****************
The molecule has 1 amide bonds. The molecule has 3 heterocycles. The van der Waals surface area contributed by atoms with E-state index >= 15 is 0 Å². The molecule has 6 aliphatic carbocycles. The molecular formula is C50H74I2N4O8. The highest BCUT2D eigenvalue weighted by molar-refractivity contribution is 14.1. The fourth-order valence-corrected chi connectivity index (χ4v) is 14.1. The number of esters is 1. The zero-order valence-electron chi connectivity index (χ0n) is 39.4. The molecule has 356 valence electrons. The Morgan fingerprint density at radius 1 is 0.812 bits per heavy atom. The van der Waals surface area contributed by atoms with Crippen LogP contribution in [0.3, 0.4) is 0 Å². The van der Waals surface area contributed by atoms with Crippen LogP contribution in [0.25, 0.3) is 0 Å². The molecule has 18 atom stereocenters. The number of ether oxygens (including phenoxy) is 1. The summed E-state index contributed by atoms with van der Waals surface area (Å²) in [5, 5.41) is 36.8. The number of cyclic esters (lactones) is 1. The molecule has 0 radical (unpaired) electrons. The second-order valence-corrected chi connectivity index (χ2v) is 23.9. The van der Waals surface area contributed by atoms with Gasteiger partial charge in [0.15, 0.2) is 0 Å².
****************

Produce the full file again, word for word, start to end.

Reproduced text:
The molecule has 1 amide bonds. The molecule has 3 heterocycles. The van der Waals surface area contributed by atoms with E-state index >= 15 is 0 Å². The molecule has 6 aliphatic carbocycles. The molecular formula is C50H74I2N4O8. The highest BCUT2D eigenvalue weighted by molar-refractivity contribution is 14.1. The fourth-order valence-corrected chi connectivity index (χ4v) is 14.1. The number of esters is 1. The zero-order valence-electron chi connectivity index (χ0n) is 39.4. The molecule has 356 valence electrons. The Morgan fingerprint density at radius 1 is 0.812 bits per heavy atom. The van der Waals surface area contributed by atoms with Crippen LogP contribution in [0.3, 0.4) is 0 Å². The van der Waals surface area contributed by atoms with Crippen LogP contribution in [0.25, 0.3) is 0 Å². The molecule has 18 atom stereocenters. The number of ether oxygens (including phenoxy) is 1. The summed E-state index contributed by atoms with van der Waals surface area (Å²) in [5, 5.41) is 36.8. The number of cyclic esters (lactones) is 1. The molecule has 0 radical (unpaired) electrons. The second-order valence-corrected chi connectivity index (χ2v) is 23.9. The van der Waals surface area contributed by atoms with Gasteiger partial charge in [0.15, 0.2) is 0 Å².